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The PSNet Collection: All Content

The AHRQ PSNet Collection comprises an extensive selection of resources relevant to the patient safety community. These resources come in a variety of formats, including literature, research, tools, and Web sites. Resources are identified using the National Library of Medicine’s Medline database, various news and content aggregators, and the expertise of the AHRQ PSNet editorial and technical teams.

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Displaying 1 - 11 of 11 Results
Farag A, Vogelsmeier A, Knox K, et al. J Gerontol Nurs. 2020;46:21-30.
Using a random sample of 500 nursing home nurses in one state, this study tested a proposed predictive model assessing nurses’ willingness to report medication near-misses. On a scale from 0 to 3 (where high scores indicate more willingness to report) the mean score of nurses’ willingness to report near-miss incidents was 1.79. The model predicted a 19% variance in willingness to report. The strongest predictors of willingness to report were non-punitive safety climate, transformational leadership, trusting relationships with nurse managers, and familiarity with the reporting system. The authors conclude that social and system factors are necessary to improve nurses’ voluntary reporting of medication near-misses.
Liang C, Miao Q, Kang H, et al. Stud Health Technol Inform. 2019;264:983-987.
This AHRQ-funded analysis of patient safety research found that research output—as measured by federal grant funding and peer-reviewed publications—increased sharply between 1995 and 2014. Publication of the To Err Is Human report and passage of federal budget stimulus funds were associated with an increase in patient safety publications and research funding.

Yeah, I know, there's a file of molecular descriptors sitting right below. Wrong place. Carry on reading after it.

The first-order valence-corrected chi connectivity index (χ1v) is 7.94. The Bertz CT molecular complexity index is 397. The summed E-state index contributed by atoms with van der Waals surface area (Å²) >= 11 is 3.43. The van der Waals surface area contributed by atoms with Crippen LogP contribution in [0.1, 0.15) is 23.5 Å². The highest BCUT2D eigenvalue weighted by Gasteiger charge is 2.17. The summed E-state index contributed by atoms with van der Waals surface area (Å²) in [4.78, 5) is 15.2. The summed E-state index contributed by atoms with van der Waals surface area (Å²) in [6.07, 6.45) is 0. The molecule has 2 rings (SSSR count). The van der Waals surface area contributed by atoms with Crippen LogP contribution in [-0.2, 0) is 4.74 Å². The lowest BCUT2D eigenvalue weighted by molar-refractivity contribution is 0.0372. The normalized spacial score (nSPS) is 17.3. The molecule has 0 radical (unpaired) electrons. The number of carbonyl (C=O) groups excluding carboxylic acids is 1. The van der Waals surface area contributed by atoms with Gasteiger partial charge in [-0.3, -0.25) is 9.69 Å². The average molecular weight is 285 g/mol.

Orique SB, Despins L. West J Nurs Res. 2018;40:388-424.
Situation awareness in teams contributes to their reliability. Examining tools to monitor situation awareness among nurses, this review determined that measures to track this safety behavior are lacking. A WebM&M commentary discussed situation awareness and patient safety.
WebM&M Case January 1, 2016
Admitted to the hospital for chemotherapy, a man with leukemia and diabetes arrived on the medical unit on a busy afternoon and waited until his room was ready. The nurse who checked him in assumed that his admitting orders were completed on the previous shift. That night, the patient took his own insulin from home without a meal and experienced a preventable episode of hypoglycemia.
Wakefield DS, Wakefield BJ, Despins L, et al. Jt Comm J Qual Patient Saf. 2012;38:24-33.
Verbal orders, usually for medications, are commonly used in the inpatient setting despite being a recognized source of error. This survey of 40 hospitals found wide variation in hospital policies regarding verbal orders, with no uniform standard on which providers were allowed to give or receive verbal orders and varying approaches to documenting these orders. Although specific methods, such as read-backs, are endorsed for improving the reliability of verbal orders, few hospitals specifically mandated the use of these communication tools. A case of a misunderstood verbal order that led to a serious error is discussed in this AHRQ WebM&M commentary.
Scott-Cawiezell J, Madsen RW, Pepper GA, et al. Jt Comm J Qual Patient Saf. 2009;35:29-35.
Electronic medication administration records (eMARs) are one technology solution being applied to reduce the potential for medication errors. This AHRQ-funded study provides detailed descriptions and learnings from a quality improvement effort to implement eMARs in five nursing home facilities.
Scott-Cawiezell J, Pepper GA, Madsen RW, et al. Clin Nurs Res. 2007;16:72-8.
This study investigated whether type of credentials affected rates of medication errors and found no significant difference. However, the authors noted that nurses were interrupted more often during medication administration.